The legalisation of same-sex marriage in England, Wales and Scotland in 2014 was a big moment for LGBTQ rights.
For Tamsin Omond, who campaigned for the law change, it means she can now marry her partner, Melissa MacDonald.
The couple exchanged vows at an Extinction Rebellion rally earlier this year but will marry in a legal ceremony in May.
Tamsin, 34, says they saw the law change as a “step along the road to equality”.
“How has it changed my life? It hasn’t really,” they say. “It’s made me more thoughtful that the freedoms I can enjoy here aren’t accessible to other people.”
Professor Jacqui Gabb from the Open University says research shows more young LGBTQ people are now thinking about whether they will have children in the future, as they grow up knowing they can get married.
“There is definitely an indication that there is a trend among LGBTQ couples which is almost a domestication,” she adds, saying research shows there is a rise of dog ownership in LGBTQ communities.
Meanwhile, Dr Ryan-Flood suggests there has also been “a greater openness to experimenting” with other genders in the 2010s, alongside a rise of people embracing idea of the “post-heterosexual”.
In general, the 2010s have seen “a stronger sense and awareness of diversity in mainstream media and culture,” says cultural sociology professor Nick Prior.
“From Marvel characters to the MeToo movement, we’ve become much more conscious of the ethics of representation and why the visibility of previously marginalised populations such as BAME populations, LGBTQ communities and women, matters,” he says – but adds “there has been a backlash too”.
‘I started a feminist movement’
In 2012, Laura Bates founded the Everyday Sexism Project, a website collecting women’s daily experiences of gender inequality.
By the end of the following year, the site had 50,000 entries. Now, that number is into the hundreds of thousands.
“Looking back I think the sheer scale of the response, which I never dreamed of, proves three things: the absolutely massive scale of the problem; the extent to which it had previously been hidden and silenced; and the power of women’s collective voice to create change,” says Ms Bates.
Five years later, the MeToo campaign against sexual harassment and abuse spread across the globe.
“I think both movements are part of a vital form of consciousness-raising that builds on the work and tradition of previous generations of feminists,” she says, adding “they are proof of the power of collective voice”.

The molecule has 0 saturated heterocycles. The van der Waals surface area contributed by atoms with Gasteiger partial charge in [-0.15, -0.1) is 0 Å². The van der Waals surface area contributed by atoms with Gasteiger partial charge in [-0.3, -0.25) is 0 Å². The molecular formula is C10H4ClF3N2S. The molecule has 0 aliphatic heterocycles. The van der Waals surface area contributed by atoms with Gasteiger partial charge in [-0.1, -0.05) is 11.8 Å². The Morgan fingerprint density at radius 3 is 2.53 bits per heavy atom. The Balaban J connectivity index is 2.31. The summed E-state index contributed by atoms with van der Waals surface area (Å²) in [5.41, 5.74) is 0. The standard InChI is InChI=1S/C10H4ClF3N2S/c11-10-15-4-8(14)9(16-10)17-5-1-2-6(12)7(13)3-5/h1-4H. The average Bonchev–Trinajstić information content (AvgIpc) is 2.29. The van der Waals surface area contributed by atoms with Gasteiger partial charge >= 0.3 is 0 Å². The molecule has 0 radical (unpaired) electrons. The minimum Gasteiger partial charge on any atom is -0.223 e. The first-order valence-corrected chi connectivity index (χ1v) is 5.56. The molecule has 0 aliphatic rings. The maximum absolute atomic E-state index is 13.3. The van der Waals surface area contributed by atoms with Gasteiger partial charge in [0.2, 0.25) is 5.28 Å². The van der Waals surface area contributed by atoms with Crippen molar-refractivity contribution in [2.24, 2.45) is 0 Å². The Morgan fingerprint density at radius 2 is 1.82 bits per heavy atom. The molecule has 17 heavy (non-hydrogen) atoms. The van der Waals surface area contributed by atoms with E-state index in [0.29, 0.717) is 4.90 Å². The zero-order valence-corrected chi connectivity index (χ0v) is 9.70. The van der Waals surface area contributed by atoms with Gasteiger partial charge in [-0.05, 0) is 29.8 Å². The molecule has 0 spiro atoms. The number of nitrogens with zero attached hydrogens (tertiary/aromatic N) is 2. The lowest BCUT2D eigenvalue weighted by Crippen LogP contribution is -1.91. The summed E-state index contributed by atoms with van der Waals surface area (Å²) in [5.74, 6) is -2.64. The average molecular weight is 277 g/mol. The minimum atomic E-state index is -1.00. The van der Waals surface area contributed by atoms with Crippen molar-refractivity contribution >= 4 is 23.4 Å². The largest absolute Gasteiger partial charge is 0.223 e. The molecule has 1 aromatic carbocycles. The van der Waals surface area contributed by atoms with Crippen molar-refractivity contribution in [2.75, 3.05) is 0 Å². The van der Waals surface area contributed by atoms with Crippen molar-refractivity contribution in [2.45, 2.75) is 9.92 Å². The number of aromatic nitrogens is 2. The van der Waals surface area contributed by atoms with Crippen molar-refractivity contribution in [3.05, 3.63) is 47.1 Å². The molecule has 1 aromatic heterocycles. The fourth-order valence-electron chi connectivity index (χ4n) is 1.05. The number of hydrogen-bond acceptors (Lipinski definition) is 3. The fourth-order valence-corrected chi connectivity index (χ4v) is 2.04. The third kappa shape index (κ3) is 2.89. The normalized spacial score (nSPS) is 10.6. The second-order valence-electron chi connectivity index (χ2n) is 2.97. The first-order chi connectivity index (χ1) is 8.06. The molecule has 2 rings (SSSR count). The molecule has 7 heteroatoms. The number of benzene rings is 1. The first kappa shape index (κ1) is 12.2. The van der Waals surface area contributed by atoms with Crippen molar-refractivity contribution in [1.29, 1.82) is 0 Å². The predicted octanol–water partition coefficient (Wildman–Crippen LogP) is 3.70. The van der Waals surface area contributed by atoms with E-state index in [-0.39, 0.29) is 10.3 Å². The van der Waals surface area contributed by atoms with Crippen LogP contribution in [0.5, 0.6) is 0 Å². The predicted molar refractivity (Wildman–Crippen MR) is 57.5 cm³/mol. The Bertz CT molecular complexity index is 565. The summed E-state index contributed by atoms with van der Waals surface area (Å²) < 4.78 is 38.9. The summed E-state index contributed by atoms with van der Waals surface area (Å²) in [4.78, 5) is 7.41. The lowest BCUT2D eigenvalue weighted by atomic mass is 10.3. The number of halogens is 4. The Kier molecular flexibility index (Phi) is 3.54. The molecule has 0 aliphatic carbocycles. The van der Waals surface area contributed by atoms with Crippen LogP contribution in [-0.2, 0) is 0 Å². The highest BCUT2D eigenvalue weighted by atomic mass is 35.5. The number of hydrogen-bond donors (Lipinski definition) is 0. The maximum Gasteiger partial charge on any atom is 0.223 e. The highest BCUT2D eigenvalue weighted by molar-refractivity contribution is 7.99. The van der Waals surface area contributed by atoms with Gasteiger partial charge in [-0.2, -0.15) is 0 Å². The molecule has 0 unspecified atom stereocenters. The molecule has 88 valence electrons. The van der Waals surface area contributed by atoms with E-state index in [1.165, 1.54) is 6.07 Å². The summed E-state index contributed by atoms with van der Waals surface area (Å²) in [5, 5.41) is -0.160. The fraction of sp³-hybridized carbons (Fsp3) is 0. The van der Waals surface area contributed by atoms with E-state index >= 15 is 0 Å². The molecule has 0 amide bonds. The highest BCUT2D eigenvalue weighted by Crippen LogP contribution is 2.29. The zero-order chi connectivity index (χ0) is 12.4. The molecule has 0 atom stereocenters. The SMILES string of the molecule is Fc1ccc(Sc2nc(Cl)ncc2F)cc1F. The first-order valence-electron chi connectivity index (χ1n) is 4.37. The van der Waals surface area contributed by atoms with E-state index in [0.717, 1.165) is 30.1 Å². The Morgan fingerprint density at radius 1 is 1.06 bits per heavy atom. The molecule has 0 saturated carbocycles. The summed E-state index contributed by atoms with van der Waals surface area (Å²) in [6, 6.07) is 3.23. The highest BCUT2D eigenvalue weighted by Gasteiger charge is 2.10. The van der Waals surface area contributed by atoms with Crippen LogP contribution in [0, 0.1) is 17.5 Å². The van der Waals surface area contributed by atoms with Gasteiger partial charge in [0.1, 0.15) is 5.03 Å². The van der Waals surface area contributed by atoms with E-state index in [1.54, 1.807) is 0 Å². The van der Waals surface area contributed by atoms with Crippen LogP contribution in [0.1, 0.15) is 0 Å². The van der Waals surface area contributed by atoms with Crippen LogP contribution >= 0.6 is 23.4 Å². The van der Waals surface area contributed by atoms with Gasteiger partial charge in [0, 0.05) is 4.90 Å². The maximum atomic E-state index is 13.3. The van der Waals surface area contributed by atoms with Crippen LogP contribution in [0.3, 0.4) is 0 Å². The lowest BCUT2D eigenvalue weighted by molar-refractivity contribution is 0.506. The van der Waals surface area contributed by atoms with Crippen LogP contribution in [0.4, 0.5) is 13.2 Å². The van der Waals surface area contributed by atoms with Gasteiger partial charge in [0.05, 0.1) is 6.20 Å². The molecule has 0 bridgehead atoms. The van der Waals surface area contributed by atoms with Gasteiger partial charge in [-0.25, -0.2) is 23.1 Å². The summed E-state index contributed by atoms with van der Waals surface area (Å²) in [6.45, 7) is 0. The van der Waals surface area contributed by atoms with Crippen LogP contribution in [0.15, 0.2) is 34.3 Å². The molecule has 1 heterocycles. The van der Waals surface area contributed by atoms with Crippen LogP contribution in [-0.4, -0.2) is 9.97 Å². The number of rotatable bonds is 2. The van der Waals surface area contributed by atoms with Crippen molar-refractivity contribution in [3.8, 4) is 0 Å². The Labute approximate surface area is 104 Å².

But she adds: “I would caution against the instinct to point to Everyday Sexism or Me Too and say ‘There, look, the problem is solved.’
“I think these have been vital movements with huge importance and power but they are the first step to solving the problem, not the solution.”
Looking back, Ms Bates says she feels “extremely lucky” to be able to work in a field which she feels passionate about, but adds the level of abuse she receives – up to 200 death and rape threats a day – has had a “real impact” on her life.
“People often ask if I regret starting the project or think about stopping, but it doesn’t feel like a choice: I don’t think anybody would be able to consider stopping if they were reading the entries I receive every single day.”
And she adds she feels strongly that the Everyday Sexism project “was never about me” – but “testament to the power of the hundreds of thousands of people who have raised their voices”.
What might the 2020s bring?
Algorithms will get smarter at predicting and shaping cultural tastes, suggests Nick Prior, from the University of Edinburgh.
“But if the digital age has so far been one of excess, I think the next decade will be – and perhaps has to be – an age of restraint: a more circumspect engagement with data, greater sensitivity to how social media impacts negatively on mental health and contributes to environmental concerns.”
He also predicts “a renewed belief in collectives and grassroots activities, a move away from online to hybrid spaces – festivals, meet-ups, community initiatives, choirs, and so on.”
Academics say the biggest trend of the 2010s was the “rise of data”.
“All the biggest companies in the world are underpinned by the value of their data,” says sociology professor Dave Beer from the University of York.
“If you look at the big companies 10 years ago, they were underpinned by gas, oil or chemicals. So the capitalism has completely shifted.”
Mr Prior says that if the 2000s were characterised by the boom in people expressing themselves online and creating their own content, he says, “that vision has now tipped into something more sinister in the social media age”.
“The biggest and most powerful players on the planet are Facebook, Google, Apple and Amazon and their collective impact on what we consume, where, how and in what form has been deep and profound.”